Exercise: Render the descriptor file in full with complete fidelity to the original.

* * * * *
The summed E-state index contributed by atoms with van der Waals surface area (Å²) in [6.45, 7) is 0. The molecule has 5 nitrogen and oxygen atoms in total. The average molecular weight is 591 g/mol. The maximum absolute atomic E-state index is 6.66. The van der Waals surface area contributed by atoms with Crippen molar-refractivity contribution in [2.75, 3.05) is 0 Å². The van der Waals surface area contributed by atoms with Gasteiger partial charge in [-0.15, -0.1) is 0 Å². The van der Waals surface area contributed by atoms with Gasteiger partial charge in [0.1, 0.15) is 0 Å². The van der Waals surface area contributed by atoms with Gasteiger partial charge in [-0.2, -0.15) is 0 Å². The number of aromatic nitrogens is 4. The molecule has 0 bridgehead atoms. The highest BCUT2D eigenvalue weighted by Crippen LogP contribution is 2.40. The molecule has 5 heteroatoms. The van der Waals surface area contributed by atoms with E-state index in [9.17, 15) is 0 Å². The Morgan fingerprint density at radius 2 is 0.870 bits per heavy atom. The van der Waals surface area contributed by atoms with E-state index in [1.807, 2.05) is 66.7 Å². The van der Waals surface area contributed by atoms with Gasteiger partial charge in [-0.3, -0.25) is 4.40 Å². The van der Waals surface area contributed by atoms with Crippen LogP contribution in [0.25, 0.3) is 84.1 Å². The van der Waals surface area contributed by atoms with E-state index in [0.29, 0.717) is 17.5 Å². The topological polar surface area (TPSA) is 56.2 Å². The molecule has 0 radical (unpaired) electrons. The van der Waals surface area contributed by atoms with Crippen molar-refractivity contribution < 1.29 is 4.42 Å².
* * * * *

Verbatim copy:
The summed E-state index contributed by atoms with van der Waals surface area (Å²) in [6.45, 7) is 0. The molecule has 5 nitrogen and oxygen atoms in total. The average molecular weight is 591 g/mol. The maximum absolute atomic E-state index is 6.66. The van der Waals surface area contributed by atoms with Crippen molar-refractivity contribution in [2.75, 3.05) is 0 Å². The van der Waals surface area contributed by atoms with Gasteiger partial charge in [-0.15, -0.1) is 0 Å². The van der Waals surface area contributed by atoms with Gasteiger partial charge in [0.1, 0.15) is 0 Å². The van der Waals surface area contributed by atoms with Gasteiger partial charge in [-0.2, -0.15) is 0 Å². The number of aromatic nitrogens is 4. The molecule has 0 bridgehead atoms. The highest BCUT2D eigenvalue weighted by Crippen LogP contribution is 2.40. The molecule has 5 heteroatoms. The van der Waals surface area contributed by atoms with E-state index in [9.17, 15) is 0 Å². The Morgan fingerprint density at radius 2 is 0.870 bits per heavy atom. The van der Waals surface area contributed by atoms with E-state index in [1.807, 2.05) is 66.7 Å². The van der Waals surface area contributed by atoms with Gasteiger partial charge in [-0.3, -0.25) is 4.40 Å². The van der Waals surface area contributed by atoms with Crippen LogP contribution in [0.25, 0.3) is 84.1 Å². The van der Waals surface area contributed by atoms with E-state index in [0.29, 0.717) is 17.5 Å². The topological polar surface area (TPSA) is 56.2 Å². The molecule has 0 radical (unpaired) electrons. The van der Waals surface area contributed by atoms with Crippen molar-refractivity contribution < 1.29 is 4.42 Å².